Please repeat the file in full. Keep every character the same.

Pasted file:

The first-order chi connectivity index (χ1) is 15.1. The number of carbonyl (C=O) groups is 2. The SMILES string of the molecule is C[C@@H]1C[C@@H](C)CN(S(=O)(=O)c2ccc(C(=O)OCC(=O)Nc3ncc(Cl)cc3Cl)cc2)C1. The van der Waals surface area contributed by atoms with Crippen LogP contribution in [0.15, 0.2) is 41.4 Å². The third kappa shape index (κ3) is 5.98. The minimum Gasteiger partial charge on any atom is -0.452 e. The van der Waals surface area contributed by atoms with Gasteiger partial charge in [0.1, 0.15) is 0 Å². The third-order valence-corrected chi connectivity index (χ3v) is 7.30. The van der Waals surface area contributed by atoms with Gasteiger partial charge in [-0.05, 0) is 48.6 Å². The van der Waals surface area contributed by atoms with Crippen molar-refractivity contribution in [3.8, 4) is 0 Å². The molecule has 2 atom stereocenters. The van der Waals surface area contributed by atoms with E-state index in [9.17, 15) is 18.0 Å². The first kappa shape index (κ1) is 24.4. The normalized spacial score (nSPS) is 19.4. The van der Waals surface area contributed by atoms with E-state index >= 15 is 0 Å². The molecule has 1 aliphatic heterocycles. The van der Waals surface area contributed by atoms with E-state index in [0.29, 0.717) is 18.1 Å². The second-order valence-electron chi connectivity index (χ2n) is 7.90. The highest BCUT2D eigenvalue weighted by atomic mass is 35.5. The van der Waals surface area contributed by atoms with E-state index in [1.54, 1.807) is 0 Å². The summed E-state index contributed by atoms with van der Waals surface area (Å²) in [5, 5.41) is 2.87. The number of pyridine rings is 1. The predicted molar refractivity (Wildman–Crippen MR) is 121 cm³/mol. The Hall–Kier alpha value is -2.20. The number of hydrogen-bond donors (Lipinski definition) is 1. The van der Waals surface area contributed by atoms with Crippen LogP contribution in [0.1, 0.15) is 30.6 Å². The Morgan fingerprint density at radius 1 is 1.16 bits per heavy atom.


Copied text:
The first-order chi connectivity index (χ1) is 15.1. The number of carbonyl (C=O) groups is 2. The SMILES string of the molecule is C[C@@H]1C[C@@H](C)CN(S(=O)(=O)c2ccc(C(=O)OCC(=O)Nc3ncc(Cl)cc3Cl)cc2)C1. The van der Waals surface area contributed by atoms with Crippen LogP contribution in [0.15, 0.2) is 41.4 Å². The third kappa shape index (κ3) is 5.98. The minimum Gasteiger partial charge on any atom is -0.452 e. The van der Waals surface area contributed by atoms with Gasteiger partial charge in [0.1, 0.15) is 0 Å². The third-order valence-corrected chi connectivity index (χ3v) is 7.30. The van der Waals surface area contributed by atoms with Gasteiger partial charge in [-0.05, 0) is 48.6 Å². The van der Waals surface area contributed by atoms with Crippen molar-refractivity contribution in [3.8, 4) is 0 Å². The molecule has 2 atom stereocenters. The van der Waals surface area contributed by atoms with E-state index in [9.17, 15) is 18.0 Å². The first kappa shape index (κ1) is 24.4. The normalized spacial score (nSPS) is 19.4. The van der Waals surface area contributed by atoms with E-state index >= 15 is 0 Å². The molecule has 1 aliphatic heterocycles. The van der Waals surface area contributed by atoms with E-state index in [0.29, 0.717) is 18.1 Å². The second-order valence-electron chi connectivity index (χ2n) is 7.90. The highest BCUT2D eigenvalue weighted by atomic mass is 35.5. The van der Waals surface area contributed by atoms with E-state index in [1.54, 1.807) is 0 Å². The summed E-state index contributed by atoms with van der Waals surface area (Å²) in [5, 5.41) is 2.87. The number of pyridine rings is 1. The predicted molar refractivity (Wildman–Crippen MR) is 121 cm³/mol. The Hall–Kier alpha value is -2.20. The number of hydrogen-bond donors (Lipinski definition) is 1. The van der Waals surface area contributed by atoms with Crippen LogP contribution in [0.1, 0.15) is 30.6 Å². The Morgan fingerprint density at radius 1 is 1.16 bits per heavy atom.